Postman is good at showing us the significance of past events and putting a certain history of technology into persppective, and his central complaint, that our unthinking acceptance of technology has taken away something from our lives, is one I applaud and would like youngsters in particular to be aware of. His arguments, however, are rather muddled, and keep coming back to the idea of an earlier culture that worked better for us. This garden of Eden rests on Postman's faith in Humanism, the idea that if you treat people right all will be well, as a sort of replacement for the earlier and more prescriptive Christian religion.
I don't think the religion of earlier centuries in Britain was good for us; yes it kept people in order, but that order was unfair at best and downright cruel for many (read Charlotte Bronte's 'Jane Eyre' for an account of cruelty in the name of religious teaching). What went wrong was not so much down to technology as the adoption of money, something that Postman fails to emphasise. Money, by it's one-dimensional nature that takes no account of damage, pollution, harm to others etc, gave individuals incentives to succeed at things that were not in the interests of society as a whole. Thus selling books became a way of making money, rather than a way of spreading good ideas. Advertising completed the job of creating our consumer society in which wealthy owners of production use others as both slaves to make things, and consumers to demand them - even if they are not really needed.
Postman was a writer, not a scientist, and as such I think he lacks the ability to truly understand science. When he points out that people today have no way of knowing whether a statement is true or not (with his examples of 'false news' about a miracle compound 'dyoxin') he is missing the fact that some of us are indeed able to separate fact from fiction, though it is by a method that is impossible for the majority, who are non-scientists, to understand as it relies on a mode of thinking that has I think to be inculcated from youth. To give my own example of this, take the fact that Toxoplasma Gondii, an organism that multiplies in the guts of cats, also exists in ten to fifty percent of humans in dormant form (depending which country they live in) and appears to change their behaviour. Bizarrely, people involved in serious road accidents are three times more likely to be carrying Toxoplasma. How can I know that this is the cause? Are risk-takers more likely to own cats, or to have bad hygiene around cats? Asking such questions is part of the method by which we arrive at facts, but there is something else. Toxoplasma has been genetically sequenced and found to contain a gene for an enzyme that makes a precursor to Dopamine, a neurotransmitter in the brain connected with mood. But Toxoplasma has no nervous system, so why would it do that? We understand that it makes it in order to change the brain of rats in order to promote it's life cycle, by making them attracted to cats! Are humans suffering 'collateral damage' because they are mammals with similar nervous systems? Probably!! This is a long example, but it demonstrates that real thinkers do not simply 'know' or 'not know' but have the ability to find then fit together all the evidence to prove a case. This is what our society is really missing! Instead of teaching facts by rote in schools, we should be teaching real science, it's methods, and real independent thinking. We also need polymaths; scientists able to cross the artificial boundaries of disciplines; in this case of epidemiology, genetics, evolutionary theory, neuroscience, and psychology. Polymaths are in short supply because scientists need jobs that pay them a living, and are not free to follow where their thoughts take them as in Darwin's day. E O Wilson, famous scientist and evolutionary psychologist pressed for this cross-disciplinary approach in his book 'consilience' ePostman would not disagree with this, but he doesn't even begin to follow it through; instead he seems more of a Luddite wanting to return to former belief systems, despite his emphasis that some technology is beneficial.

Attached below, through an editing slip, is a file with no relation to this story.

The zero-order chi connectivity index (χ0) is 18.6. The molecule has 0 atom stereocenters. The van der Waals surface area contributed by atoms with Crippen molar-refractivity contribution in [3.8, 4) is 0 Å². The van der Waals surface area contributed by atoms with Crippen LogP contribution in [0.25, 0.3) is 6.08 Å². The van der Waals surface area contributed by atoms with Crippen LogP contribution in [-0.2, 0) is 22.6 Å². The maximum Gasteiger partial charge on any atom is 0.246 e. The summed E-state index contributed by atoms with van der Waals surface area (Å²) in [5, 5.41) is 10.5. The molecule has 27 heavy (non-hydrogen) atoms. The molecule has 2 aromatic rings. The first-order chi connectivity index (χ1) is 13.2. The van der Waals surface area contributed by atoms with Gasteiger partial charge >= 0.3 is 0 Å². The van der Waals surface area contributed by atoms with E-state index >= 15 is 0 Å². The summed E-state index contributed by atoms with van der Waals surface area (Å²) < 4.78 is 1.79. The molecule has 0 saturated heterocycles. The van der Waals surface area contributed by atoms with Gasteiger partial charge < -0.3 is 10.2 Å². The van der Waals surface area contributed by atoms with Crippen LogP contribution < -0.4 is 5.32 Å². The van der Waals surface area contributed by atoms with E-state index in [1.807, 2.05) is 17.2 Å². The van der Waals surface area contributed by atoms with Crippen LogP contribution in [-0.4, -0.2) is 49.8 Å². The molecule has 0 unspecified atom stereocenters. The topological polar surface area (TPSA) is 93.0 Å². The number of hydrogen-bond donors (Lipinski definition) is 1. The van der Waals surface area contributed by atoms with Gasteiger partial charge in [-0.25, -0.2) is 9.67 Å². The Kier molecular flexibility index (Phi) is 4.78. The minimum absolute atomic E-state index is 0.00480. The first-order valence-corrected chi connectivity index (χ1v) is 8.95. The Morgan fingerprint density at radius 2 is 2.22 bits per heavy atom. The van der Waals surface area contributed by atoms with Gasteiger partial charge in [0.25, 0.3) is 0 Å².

A topic of urgent importance, much more urgent than Postman could ever have imagined, but a book that is rather out of date and lacking in ideas.
- Paperback: 1 pages
- Publisher: VINTAGE USA - MASS MARKET; 1 edition (1 June 1993)
- Language: English
- ISBN-10: 0679745408
- ISBN-13: 978-0679745402
- Product Dimensions: 13.2 x 1.6 x 20.3 cm
- Boxed-product Weight: 227 g
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- Amazon Bestsellers Rank: 143,670 in Books (See Top 100 in Books)